Which Oil Service Name to Buy Among Polarized Views From the Street?
Zain is a member of The Motley Fool Blog Network -- entries represent the personal opinion of the blogger and are not formally edited.
There have been a wide variety of comments coming out regarding the outlook for the oil services industry. The other day, Goldman Sachs produced a report that stated that investors hold a bearish point of view on this industry. Credit Suisse recently published a report that states that chances of oil field service companies beating the consensus estimates are more than missing them. Oil field service is just one example of an industry that has attracted diverging points of views from the Street. There are many others out there. And that is not surprising.
I haven’t made my point as yet. Contradictory points of views also contain an investing theme within them. The key is to look for those ‘common’ companies that have got a buy or sell recommendation from analysts on both sides of the table (i.e. bullish and bearish). Let’s have a look at the oil field service sector and comments from both Goldman and CS analysts.
CS likes Baker Hughes, Goldman doesn’t
Some time back, CS highlighted its confidence in Baker Hughes (NYSE: BHI) second quarter estimates, as North American (NAM) margins on the net could be better than the market currently expects, given advances in the company’s 24-hour pressure pumping, or PP, work. Baker’s 24-hour PP work is now approximately 45% and could potentially hit 60% by year-end (current stated goal is 50%). The Gulf of Mexico (GoM) continues to improve, the Canadian breakup is as expected, indicating North America (NAM) net could be better than the market currently expects. Overall, CS expects U.S. 24-hour work to offset Canadian seasonality.
On the other hand, GS has a neutral recommendation on Baker Hughes. GS believes that Baker is gaining on its market share in the U.S. However, the 24-hour operation is likely to be a great strain on the organization’s supply chain, and GS would like to see a track record of strong operating performance in 24-hour jobs before it becomes more favorable on Baker.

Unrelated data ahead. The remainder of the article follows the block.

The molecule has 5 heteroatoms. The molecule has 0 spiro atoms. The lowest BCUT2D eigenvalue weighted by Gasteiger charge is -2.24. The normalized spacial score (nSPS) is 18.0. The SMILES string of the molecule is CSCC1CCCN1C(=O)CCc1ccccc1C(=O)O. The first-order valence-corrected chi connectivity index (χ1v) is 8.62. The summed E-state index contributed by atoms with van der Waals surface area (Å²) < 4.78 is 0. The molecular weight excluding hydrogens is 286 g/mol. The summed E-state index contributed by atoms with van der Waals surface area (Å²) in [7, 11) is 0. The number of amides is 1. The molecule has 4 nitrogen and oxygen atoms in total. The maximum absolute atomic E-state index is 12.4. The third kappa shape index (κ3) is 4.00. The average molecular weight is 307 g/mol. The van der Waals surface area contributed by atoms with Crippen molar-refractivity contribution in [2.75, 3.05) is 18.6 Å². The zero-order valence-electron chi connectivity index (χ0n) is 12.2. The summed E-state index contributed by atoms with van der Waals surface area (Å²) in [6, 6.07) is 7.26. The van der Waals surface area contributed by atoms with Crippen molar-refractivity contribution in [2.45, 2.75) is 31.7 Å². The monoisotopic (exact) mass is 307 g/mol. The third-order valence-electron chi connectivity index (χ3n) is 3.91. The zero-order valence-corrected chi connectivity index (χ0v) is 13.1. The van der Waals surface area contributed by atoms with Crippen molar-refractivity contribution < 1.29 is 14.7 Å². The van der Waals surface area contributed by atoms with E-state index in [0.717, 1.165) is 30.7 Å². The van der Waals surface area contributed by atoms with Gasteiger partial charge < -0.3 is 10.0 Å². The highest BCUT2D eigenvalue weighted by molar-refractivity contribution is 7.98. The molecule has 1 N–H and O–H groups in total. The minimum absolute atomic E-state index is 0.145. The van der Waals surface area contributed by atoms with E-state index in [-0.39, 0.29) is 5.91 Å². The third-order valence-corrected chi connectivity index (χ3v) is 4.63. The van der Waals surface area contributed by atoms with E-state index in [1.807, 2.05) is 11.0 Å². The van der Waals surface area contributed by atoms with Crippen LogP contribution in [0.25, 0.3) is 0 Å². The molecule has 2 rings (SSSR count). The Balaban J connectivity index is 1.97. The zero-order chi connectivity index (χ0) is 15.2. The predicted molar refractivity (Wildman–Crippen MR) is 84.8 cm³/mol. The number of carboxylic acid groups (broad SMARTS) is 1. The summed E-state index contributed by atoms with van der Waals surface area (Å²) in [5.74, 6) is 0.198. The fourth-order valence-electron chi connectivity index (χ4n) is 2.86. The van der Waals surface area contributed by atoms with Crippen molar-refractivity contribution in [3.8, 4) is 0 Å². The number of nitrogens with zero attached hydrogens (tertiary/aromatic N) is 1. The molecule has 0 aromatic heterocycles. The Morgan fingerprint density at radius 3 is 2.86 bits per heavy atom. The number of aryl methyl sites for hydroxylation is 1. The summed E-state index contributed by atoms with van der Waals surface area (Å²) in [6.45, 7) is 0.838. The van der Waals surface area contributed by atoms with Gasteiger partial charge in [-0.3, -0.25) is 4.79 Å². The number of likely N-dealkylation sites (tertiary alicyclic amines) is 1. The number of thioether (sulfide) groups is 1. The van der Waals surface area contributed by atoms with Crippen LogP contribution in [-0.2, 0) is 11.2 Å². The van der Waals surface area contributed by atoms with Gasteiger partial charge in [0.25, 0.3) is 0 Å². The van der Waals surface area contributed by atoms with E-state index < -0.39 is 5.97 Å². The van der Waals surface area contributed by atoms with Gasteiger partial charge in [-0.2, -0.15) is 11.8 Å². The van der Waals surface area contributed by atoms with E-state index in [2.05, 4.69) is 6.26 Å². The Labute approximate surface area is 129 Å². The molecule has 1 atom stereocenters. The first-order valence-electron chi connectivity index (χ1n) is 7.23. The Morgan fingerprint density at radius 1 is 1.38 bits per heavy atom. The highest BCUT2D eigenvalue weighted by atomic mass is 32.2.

Goldman likes Nabors but CS doesn’t
Seldom will you find such a polarized point of view form different players in the Street for a $5 billion company like Nabors Industries (NYSE: NBR). Where Goldman places it on its must-buy list, CS gives it an outright sell recommendation (not even a neutral one!).
Goldman believes that Nabors offers opportunity for margin bottoming in the second quarter following several years of margin declines. The company also offers self-help upside in its various businesses, and there is much more “low hanging fruit” that the company can act on.
On the international side, the company has seen several years of consistent income pressure, and this is expected to turn around on a secular basis in the second quarter, as it gets cost recovery in Saudi Arabia and as several of its rigs start up in Algeria and other markets. In addition, operating costs in Iraq and Yemen have also fallen.
CS, however, believes that land drilling has seen some tough times recently, and this is going to be reflected in the results of all industry players like Nabors. Land drilling margins will take the biggest step down this quarter, which is largely driven by the sustained effects of contract re-pricing last year.
Moreover, a decline in margins of certain segments of Nabors is expected, given that the pressure pumping market remains ~20% overcapacity and large players like Halliburton and Baker Hughes are becoming more aggressive in winning the coveted 24-hour contracts. Similarly, Well servicing has not seen improvement, as demand remains low for work over rig services as horizontal wells have seen any meaningful remediation work done. CanRig (Nabors segment for well servicing) orders are expected to be down ~50% sequentially as new-builds enter the market at more tempered pace.
What about Halliburton?
Halliburton (NYSE: HAL) has been recommended as a buy by both CS and Goldman. Both believe that the company will use its heavy cash reserves to execute share repurchases. The company has approximately $1 billion at its disposal that can be put to this use.
Both believe that the company has a superior position in North America, its Clean Stim fractionation fluid project is picking pace with market share increasing from 7% last year to 32% in 2013. North American margins should get a 100 basis point improvement in the second quarter due to lower guar inventory levels. 75% of the pressure pumping fleet is doing 24-hour work, 85% is contracted, and the effective utilization is 60%-70% which is a phenomenal rate.
Both agree that the company is suffering in Mexico given sluggish growth in Latin American region. However, this will be offset by strength in North America.
To find a common rating on companies is often an easy way to invest and make money. Halliburton seems to receive favorable comments across the Street and hence is recommended as a buy given the confidence that analyst have put in the stock despite its +30% performance since the start of the year.
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Zain Abbas has no position in any stocks mentioned. The Motley Fool recommends Halliburton. Try any of our Foolish newsletter services free for 30 days. We Fools may not all hold the same opinions, but we all believe that considering a diverse range of insights makes us better investors. The Motley Fool has a disclosure policy. Is this post wrong? Click here. Think you can do better? Join us and write your own!